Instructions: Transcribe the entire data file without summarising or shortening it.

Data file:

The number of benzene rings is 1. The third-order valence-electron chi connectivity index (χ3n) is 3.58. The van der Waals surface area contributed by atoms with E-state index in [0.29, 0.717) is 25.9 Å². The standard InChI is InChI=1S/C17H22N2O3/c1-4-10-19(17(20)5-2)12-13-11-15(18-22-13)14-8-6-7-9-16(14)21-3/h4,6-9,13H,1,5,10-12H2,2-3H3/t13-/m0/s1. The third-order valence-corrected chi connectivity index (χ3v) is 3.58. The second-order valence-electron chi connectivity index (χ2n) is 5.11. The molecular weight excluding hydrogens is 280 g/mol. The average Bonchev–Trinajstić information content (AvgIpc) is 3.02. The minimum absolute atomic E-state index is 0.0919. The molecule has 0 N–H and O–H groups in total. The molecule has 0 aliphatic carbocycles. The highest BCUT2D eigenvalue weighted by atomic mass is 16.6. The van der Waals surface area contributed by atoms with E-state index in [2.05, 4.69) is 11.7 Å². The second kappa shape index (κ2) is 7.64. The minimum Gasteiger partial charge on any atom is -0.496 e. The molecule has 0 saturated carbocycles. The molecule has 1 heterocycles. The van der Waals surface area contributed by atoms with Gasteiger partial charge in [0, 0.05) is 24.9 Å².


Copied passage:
The number of benzene rings is 1. The third-order valence-electron chi connectivity index (χ3n) is 3.58. The van der Waals surface area contributed by atoms with E-state index in [0.29, 0.717) is 25.9 Å². The standard InChI is InChI=1S/C17H22N2O3/c1-4-10-19(17(20)5-2)12-13-11-15(18-22-13)14-8-6-7-9-16(14)21-3/h4,6-9,13H,1,5,10-12H2,2-3H3/t13-/m0/s1. The third-order valence-corrected chi connectivity index (χ3v) is 3.58. The second-order valence-electron chi connectivity index (χ2n) is 5.11. The molecular weight excluding hydrogens is 280 g/mol. The average Bonchev–Trinajstić information content (AvgIpc) is 3.02. The minimum absolute atomic E-state index is 0.0919. The molecule has 0 N–H and O–H groups in total. The molecule has 0 aliphatic carbocycles. The highest BCUT2D eigenvalue weighted by atomic mass is 16.6. The van der Waals surface area contributed by atoms with E-state index in [2.05, 4.69) is 11.7 Å². The second kappa shape index (κ2) is 7.64. The minimum Gasteiger partial charge on any atom is -0.496 e. The molecule has 0 saturated carbocycles. The molecule has 1 heterocycles. The van der Waals surface area contributed by atoms with Gasteiger partial charge in [0, 0.05) is 24.9 Å².